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December 12, 2017

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Permission Marketing

Thirty years ago, it was easy to get someone’s attention. A TV commercial, a letter, or a sales call—they were all easy and effective ways to reach people. But the times, they have a changed… average consumer see or hear 1 million marketing messages—that’s nearly 3,000 per day! No human being can pay attention to that many messages. So to deal with the information overload, we’re training ourselves to ignore these interruptions.

The bottom-line: traditional sales and marketing techniques are losing their effectiveness.

The New Model

Marketing is a contest for your attention. Advertising, direct mail, telemarketing, direct sales, and other forms of promotion fight for your time and attention by interrupting. This model works just fine when interruptions are few. But today life is too hectic to pay attention to the interruptions. According to marketing guru Seth Godin, interruption marketing is giving way to a new model: permission marketing.

Companies are now challenged to persuade customers to raise their hands—to volunteer their attention. You tell customers a little about your company and its services, they tell you a little something about themselves, you tell them a little more, they tell you a little more. And over time, you create a mutually beneficial learning relationship.

Permission marketing is marketing without interruptions. The permission model is quite simple. You get permission to begin a dialog with someone and then over time use that permission to educate, entertain, and inform. You teach people how you can solve their problems and how you add value. Through repeated contact, you develop trust. Permission marketing turns strangers into friends and friends into customers.

Permission marketing rewrites the economics of marketing

One of the greatest benefits of permission is that it dramatically lowers marketing costs. With interruption marketing, you spend a great deal of money just to get a few people to express interest. And if someone doesn’t respond to your offer, you assume they’re not interested. The cost of reaching that person a second time is equal to the cost of the first interruption, so it’s often easier and more cost effective to just start with a new list of prospects. When you get permission, you’re getting the okay to communicate with a person via e-mail. And e-mail changes everything, allowing you to communicate with people frequently, quickly, unobtrusively, and inexpensively.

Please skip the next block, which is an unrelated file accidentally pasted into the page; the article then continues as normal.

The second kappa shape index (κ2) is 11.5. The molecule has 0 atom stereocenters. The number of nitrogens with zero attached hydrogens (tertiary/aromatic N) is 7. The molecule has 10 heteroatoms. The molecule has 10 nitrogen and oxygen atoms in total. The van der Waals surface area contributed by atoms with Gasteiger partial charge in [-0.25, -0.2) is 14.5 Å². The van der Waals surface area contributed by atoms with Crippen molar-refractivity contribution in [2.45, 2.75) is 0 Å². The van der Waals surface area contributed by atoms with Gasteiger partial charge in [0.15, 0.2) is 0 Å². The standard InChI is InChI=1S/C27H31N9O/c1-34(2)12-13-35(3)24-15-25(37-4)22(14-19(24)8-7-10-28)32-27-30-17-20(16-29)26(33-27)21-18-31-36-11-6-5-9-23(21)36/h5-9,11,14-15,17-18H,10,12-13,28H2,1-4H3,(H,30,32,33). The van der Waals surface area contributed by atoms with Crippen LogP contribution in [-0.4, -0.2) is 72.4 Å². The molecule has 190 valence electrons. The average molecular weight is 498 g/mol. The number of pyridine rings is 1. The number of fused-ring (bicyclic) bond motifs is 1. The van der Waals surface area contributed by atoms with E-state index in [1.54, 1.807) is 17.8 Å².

With permission, frequent communication is cheap. So rather than try once and give up, you keep contacting people, keep educating them, and keep trying to turn them into customers.

Permission in Staffing

The staffing industry is made up of more than 8,000 companies operating more than 21,000 locations in the US alone. And not one of those companies is promising lousy service and high prices. To win business, you must somehow differentiate yourself from the competition. You have to get the attention of decision makers, demonstrate the value you can offer, and develop trust in your ability to deliver. Permission marketing offers a powerful means to accomplish these goals.

By nurturing people on a consistent basis, you demonstrate your expertise, position yourself as a valuable partner, and set your company apart from the competition.

Most staffing companies want to sell higher margin solutions. But to sell solutions, you have to speak with the people who really have the problems. Permission marketing can be used to teach decision makers about the strategic value of staffing—how your services can be used to control costs, improve productivity, and manage risk.

Permission marketing can also be used to increase placement rates. One specific technique is to ask customers if they’d like to receive first notification about top candidates that become available. This type of permission has two benefits: it’s an extra value you can offer to special clients, and it will help you place available candidates faster.